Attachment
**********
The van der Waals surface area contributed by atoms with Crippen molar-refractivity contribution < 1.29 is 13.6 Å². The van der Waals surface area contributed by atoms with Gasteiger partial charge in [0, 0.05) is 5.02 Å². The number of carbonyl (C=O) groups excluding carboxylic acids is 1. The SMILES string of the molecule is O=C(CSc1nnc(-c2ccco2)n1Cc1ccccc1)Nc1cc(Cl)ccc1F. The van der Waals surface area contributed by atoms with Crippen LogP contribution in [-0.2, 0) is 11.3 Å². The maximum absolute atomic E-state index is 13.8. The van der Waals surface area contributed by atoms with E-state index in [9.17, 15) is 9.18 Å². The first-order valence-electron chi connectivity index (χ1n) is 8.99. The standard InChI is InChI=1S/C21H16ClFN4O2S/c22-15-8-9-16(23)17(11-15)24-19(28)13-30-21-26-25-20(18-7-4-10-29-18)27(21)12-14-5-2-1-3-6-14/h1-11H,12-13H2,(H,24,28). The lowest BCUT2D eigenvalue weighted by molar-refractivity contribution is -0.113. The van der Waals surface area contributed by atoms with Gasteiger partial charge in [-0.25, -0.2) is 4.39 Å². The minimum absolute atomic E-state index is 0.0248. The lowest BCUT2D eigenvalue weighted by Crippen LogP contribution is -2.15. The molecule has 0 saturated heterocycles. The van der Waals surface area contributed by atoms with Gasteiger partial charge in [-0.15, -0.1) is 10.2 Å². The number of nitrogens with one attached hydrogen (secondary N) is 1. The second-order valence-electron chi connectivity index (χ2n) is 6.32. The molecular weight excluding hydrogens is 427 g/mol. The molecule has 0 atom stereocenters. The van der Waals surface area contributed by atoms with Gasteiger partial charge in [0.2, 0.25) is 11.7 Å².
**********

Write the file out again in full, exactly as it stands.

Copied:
The van der Waals surface area contributed by atoms with Crippen molar-refractivity contribution < 1.29 is 13.6 Å². The van der Waals surface area contributed by atoms with Gasteiger partial charge in [0, 0.05) is 5.02 Å². The number of carbonyl (C=O) groups excluding carboxylic acids is 1. The SMILES string of the molecule is O=C(CSc1nnc(-c2ccco2)n1Cc1ccccc1)Nc1cc(Cl)ccc1F. The van der Waals surface area contributed by atoms with Crippen LogP contribution in [-0.2, 0) is 11.3 Å². The maximum absolute atomic E-state index is 13.8. The van der Waals surface area contributed by atoms with E-state index in [9.17, 15) is 9.18 Å². The first-order valence-electron chi connectivity index (χ1n) is 8.99. The standard InChI is InChI=1S/C21H16ClFN4O2S/c22-15-8-9-16(23)17(11-15)24-19(28)13-30-21-26-25-20(18-7-4-10-29-18)27(21)12-14-5-2-1-3-6-14/h1-11H,12-13H2,(H,24,28). The lowest BCUT2D eigenvalue weighted by molar-refractivity contribution is -0.113. The van der Waals surface area contributed by atoms with Gasteiger partial charge in [-0.25, -0.2) is 4.39 Å². The minimum absolute atomic E-state index is 0.0248. The lowest BCUT2D eigenvalue weighted by Crippen LogP contribution is -2.15. The molecule has 0 saturated heterocycles. The van der Waals surface area contributed by atoms with Gasteiger partial charge in [-0.15, -0.1) is 10.2 Å². The number of nitrogens with one attached hydrogen (secondary N) is 1. The second-order valence-electron chi connectivity index (χ2n) is 6.32. The molecular weight excluding hydrogens is 427 g/mol. The molecule has 0 atom stereocenters. The van der Waals surface area contributed by atoms with Gasteiger partial charge in [0.2, 0.25) is 11.7 Å².